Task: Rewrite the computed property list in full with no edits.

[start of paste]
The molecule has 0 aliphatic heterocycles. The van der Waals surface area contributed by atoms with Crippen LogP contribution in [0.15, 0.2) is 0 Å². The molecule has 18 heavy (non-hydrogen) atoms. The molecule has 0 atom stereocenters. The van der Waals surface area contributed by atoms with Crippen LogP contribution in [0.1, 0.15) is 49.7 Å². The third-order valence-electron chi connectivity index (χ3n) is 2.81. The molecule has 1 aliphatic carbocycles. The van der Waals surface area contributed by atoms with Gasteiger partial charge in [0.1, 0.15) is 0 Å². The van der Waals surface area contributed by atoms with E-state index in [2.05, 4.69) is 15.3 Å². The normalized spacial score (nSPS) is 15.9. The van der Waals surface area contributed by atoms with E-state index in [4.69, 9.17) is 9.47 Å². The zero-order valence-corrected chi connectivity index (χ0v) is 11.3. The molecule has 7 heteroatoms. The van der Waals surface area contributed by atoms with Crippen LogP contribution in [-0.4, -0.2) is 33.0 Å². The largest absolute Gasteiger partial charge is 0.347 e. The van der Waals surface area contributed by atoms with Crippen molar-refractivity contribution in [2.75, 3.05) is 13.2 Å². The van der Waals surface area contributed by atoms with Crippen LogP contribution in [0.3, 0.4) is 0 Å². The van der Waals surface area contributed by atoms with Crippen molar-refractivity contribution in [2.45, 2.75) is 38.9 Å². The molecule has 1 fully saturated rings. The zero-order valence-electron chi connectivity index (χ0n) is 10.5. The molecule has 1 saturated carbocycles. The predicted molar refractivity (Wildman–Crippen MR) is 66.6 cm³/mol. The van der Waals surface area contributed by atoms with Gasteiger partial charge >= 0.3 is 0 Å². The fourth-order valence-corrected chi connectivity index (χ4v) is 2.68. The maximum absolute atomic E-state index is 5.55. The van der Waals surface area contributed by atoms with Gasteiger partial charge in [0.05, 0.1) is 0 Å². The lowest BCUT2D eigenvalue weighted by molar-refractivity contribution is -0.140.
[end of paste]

The molecule has 0 aliphatic heterocycles. The van der Waals surface area contributed by atoms with Crippen LogP contribution in [0.15, 0.2) is 0 Å². The molecule has 18 heavy (non-hydrogen) atoms. The molecule has 0 atom stereocenters. The van der Waals surface area contributed by atoms with Crippen LogP contribution in [0.1, 0.15) is 49.7 Å². The third-order valence-electron chi connectivity index (χ3n) is 2.81. The molecule has 1 aliphatic carbocycles. The van der Waals surface area contributed by atoms with Gasteiger partial charge in [0.1, 0.15) is 0 Å². The van der Waals surface area contributed by atoms with E-state index in [2.05, 4.69) is 15.3 Å². The normalized spacial score (nSPS) is 15.9. The van der Waals surface area contributed by atoms with E-state index in [4.69, 9.17) is 9.47 Å². The zero-order valence-corrected chi connectivity index (χ0v) is 11.3. The molecule has 7 heteroatoms. The van der Waals surface area contributed by atoms with Crippen LogP contribution in [-0.4, -0.2) is 33.0 Å². The largest absolute Gasteiger partial charge is 0.347 e. The van der Waals surface area contributed by atoms with Crippen molar-refractivity contribution in [2.75, 3.05) is 13.2 Å². The van der Waals surface area contributed by atoms with Crippen LogP contribution in [0.3, 0.4) is 0 Å². The van der Waals surface area contributed by atoms with Crippen molar-refractivity contribution in [2.45, 2.75) is 38.9 Å². The molecule has 1 fully saturated rings. The zero-order valence-electron chi connectivity index (χ0n) is 10.5. The molecule has 1 saturated carbocycles. The predicted molar refractivity (Wildman–Crippen MR) is 66.6 cm³/mol. The van der Waals surface area contributed by atoms with Gasteiger partial charge >= 0.3 is 0 Å². The fourth-order valence-corrected chi connectivity index (χ4v) is 2.68. The maximum absolute atomic E-state index is 5.55. The van der Waals surface area contributed by atoms with Gasteiger partial charge in [0.05, 0.1) is 0 Å². The lowest BCUT2D eigenvalue weighted by molar-refractivity contribution is -0.140.